Europe can stop Ethiopia’s slide into a regional war

Abiy Ahmed launched a military campaign in Tigray on November 4.

By Theodore Murphy

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Published: Sat 19 Dec 2020, 7:59 PM

The war with Tigray marks the explosion of simmering tensions between Ethiopia’s former dominant party, the Tigray People’s Liberation Front (TPLF), and Prime Minister Abiy Ahmed. In 2019 the prime minister replaced the ruling Ethiopian People’s Revolutionary Democratic Front with the Prosperity Party, prompting the TPLF to withdraw from the coalition rather than dissolve to join the new government. The slide into conflict began in August that year, when Abiy Ahmed delayed a national election scheduled for May 2020, citing concerns about Covid-19. In response, the TPLF questioned Abiy Ahmed’s legitimacy and proceeded with a regional election in Tigray in September. The prime minister froze federal funds to Tigray the following month, and the TPLF attacked the Ethiopian army’s Northern Command soon after.

Abiy Ahmed launched a military campaign in Tigray on November 4. He announced after three weeks that the campaign, which he called a “law enforcement” operation, had concluded with the capture of Tigray’s regional capital, Mekelle. For its part, the TPLF described its withdrawal as a tactical retreat, vowing to continue the fight as an insurgency.

Abiy Ahmed’s declaration of victory is premature. By making the removal of the TPLF from Mekelle his main objective, he has set in motion a far broader process of destabilisation. Three dynamics account for this.

Firstly, the conflict has heightened ethnic tensions, leaving Tigrayans feeling threatened by their neighbours and alienated from the federal government – a sentiment that is sure to play to the insurgency. Secondly, the war is colouring public perceptions of the goal of Abiy Ahmed’s national political project, creating the sense that it may be about centralising power — and doing so to the benefit of the Amhara ethnic group rather than genuine reform. Thirdly, the TPLF’s insurgency strategy has a strong Eritrean element, the pursuit of which will further regionalise the conflict.

The United States has all but confirmed that the Eritrean Army joined the military campaign on the side of the Ethiopian government. Though Ethiopia and Eritrea deny this, Eritrea’s involvement has internationalised the conflict. The Eritrean president, Isaias Afwerki, has long seen the TPLF as a thorn in his side. He saw in the war the chance to decapitate the TPLF while leaving Abiy Ahmed to deal with the messy knock-on effects of the conflict for Ethiopia. But the TPLF’s strategy for survival involves expansion into Eritrea. This will drag Afwerki into a conflict that he hoped to wage from a safe distance. Nonetheless, it is unclear whether the TPLF will be able to sustain its insurgency in the long term.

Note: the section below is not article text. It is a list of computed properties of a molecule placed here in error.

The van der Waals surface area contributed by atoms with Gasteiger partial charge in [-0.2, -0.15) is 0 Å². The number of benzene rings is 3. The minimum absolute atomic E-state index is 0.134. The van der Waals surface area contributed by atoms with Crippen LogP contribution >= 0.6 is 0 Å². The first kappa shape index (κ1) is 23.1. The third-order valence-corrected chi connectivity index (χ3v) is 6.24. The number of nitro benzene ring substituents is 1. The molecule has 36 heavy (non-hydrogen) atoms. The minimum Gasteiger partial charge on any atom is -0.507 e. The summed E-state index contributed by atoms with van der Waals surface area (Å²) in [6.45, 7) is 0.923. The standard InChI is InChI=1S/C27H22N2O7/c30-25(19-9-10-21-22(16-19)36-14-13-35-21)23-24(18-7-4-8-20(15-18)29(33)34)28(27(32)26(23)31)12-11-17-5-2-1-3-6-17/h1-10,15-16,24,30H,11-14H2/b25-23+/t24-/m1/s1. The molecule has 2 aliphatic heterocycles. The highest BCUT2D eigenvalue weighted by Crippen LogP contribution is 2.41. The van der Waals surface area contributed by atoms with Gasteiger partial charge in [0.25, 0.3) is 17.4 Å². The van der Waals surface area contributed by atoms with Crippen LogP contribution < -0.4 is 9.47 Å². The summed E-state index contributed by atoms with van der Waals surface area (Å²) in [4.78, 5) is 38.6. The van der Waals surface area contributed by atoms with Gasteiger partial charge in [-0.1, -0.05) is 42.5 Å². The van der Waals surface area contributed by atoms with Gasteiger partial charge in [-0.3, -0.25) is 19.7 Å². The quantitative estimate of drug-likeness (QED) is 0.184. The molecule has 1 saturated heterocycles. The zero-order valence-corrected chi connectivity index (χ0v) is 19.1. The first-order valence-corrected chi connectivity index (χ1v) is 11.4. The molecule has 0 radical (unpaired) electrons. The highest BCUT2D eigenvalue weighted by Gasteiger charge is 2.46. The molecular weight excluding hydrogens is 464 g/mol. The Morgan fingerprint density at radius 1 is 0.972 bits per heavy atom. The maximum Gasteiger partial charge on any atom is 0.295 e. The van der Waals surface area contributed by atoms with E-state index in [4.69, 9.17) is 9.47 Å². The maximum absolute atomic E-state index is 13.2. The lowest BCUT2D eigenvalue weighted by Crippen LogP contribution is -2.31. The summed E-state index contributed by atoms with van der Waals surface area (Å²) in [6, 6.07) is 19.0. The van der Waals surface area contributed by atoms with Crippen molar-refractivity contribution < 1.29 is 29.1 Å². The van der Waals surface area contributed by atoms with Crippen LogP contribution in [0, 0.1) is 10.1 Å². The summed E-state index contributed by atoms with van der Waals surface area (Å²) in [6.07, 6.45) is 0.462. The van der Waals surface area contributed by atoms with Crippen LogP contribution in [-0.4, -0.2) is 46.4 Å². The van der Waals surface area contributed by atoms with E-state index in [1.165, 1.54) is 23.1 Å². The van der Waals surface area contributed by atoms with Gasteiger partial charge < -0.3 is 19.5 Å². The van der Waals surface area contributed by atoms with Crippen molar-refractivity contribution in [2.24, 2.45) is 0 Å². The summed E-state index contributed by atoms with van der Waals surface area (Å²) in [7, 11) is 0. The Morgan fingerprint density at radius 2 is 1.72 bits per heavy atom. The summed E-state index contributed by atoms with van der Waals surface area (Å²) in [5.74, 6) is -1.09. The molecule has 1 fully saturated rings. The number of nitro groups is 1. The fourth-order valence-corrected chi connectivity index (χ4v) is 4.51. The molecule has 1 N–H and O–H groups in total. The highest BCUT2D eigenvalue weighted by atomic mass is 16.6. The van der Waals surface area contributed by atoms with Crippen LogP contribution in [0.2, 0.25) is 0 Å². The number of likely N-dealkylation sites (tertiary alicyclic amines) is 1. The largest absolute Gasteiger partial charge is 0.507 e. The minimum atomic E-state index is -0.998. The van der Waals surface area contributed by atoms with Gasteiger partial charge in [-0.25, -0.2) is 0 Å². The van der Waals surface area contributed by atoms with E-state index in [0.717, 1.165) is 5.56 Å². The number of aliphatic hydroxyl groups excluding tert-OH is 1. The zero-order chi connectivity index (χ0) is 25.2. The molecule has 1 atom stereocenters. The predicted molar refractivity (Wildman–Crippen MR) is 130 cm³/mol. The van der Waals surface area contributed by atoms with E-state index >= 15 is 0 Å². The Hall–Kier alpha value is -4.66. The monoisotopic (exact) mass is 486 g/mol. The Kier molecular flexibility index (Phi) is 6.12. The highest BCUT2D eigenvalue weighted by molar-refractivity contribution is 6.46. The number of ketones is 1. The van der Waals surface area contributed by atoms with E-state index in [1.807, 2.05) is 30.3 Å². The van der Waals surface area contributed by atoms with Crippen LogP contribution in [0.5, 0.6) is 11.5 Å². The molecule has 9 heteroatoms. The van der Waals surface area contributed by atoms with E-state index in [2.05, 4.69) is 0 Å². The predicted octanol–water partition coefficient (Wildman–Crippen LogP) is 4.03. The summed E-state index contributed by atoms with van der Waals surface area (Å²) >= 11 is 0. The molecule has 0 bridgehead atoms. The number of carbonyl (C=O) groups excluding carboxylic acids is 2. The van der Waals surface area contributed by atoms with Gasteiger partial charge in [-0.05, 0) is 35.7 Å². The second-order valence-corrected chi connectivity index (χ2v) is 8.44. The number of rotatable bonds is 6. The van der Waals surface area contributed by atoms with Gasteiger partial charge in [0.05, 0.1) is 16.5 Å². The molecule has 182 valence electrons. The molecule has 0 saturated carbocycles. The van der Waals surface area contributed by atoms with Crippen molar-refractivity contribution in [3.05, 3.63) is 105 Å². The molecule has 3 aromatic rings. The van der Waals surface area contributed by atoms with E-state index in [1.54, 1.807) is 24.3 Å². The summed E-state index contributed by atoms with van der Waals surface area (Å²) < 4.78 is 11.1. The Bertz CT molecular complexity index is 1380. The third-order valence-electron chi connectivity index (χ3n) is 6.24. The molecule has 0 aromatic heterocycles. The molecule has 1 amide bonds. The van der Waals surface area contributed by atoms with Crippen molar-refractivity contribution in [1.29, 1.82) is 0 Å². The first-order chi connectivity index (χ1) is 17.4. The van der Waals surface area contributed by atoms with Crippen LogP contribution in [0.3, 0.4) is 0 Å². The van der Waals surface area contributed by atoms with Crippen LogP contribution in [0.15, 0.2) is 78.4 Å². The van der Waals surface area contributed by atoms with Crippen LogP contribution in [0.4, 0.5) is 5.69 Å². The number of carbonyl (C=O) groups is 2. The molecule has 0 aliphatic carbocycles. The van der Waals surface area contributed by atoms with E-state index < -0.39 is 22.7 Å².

In any case, the TPLF will find it difficult to win even a modicum of international support, given the Ethiopian government’s standing. Ethiopia has long been the linchpin of regional peace and security, and in Abiy Ahmed has a Nobel laureate at its helm. Criticism of his conduct of the war may eventually benefit the TPLF, but it will take time for this to translate into diplomatic capital for the TPLF.

The TPLF has its back to the wall – lacking access to the sea, friendly neighbours to retreat to, and a means to push back the campaign by the Ethiopian army and the Amhara. It is important to note that, in this difficult situation, the TPLF will look to expand into Eritrea, which could help it access supply lines that run through the Red Sea but would further internationalise the conflict. The TPLF could do so by using the common ethnic, cultural, and religious bond between Tigrayans in Ethiopia and Eritrea. Indeed, the TPLF has the support of many Eritrean Tigrayans, having long welcomed refugees who fled into Tigray to escape Afwerki’s regime.

Europe is currently the only actor that can bring the international community together on the conflict in Ethiopia. The US, which will make this issue a priority under the Biden administration, remains in an interregnum. Accordingly, the AU and well-intentioned states on the Horn of Africa will need Europe’s political support if they are to help resolve the conflict.

European leaders could begin to help by gathering the currently disparate international players in the region, with a view to fashioning a core group that can achieve progress towards a political solution. Europeans can help avert further conflict in Ethiopia – but they need to act now.

Theodore Murphy is Director, Africa programme, at the European Council on Foreign Relations.


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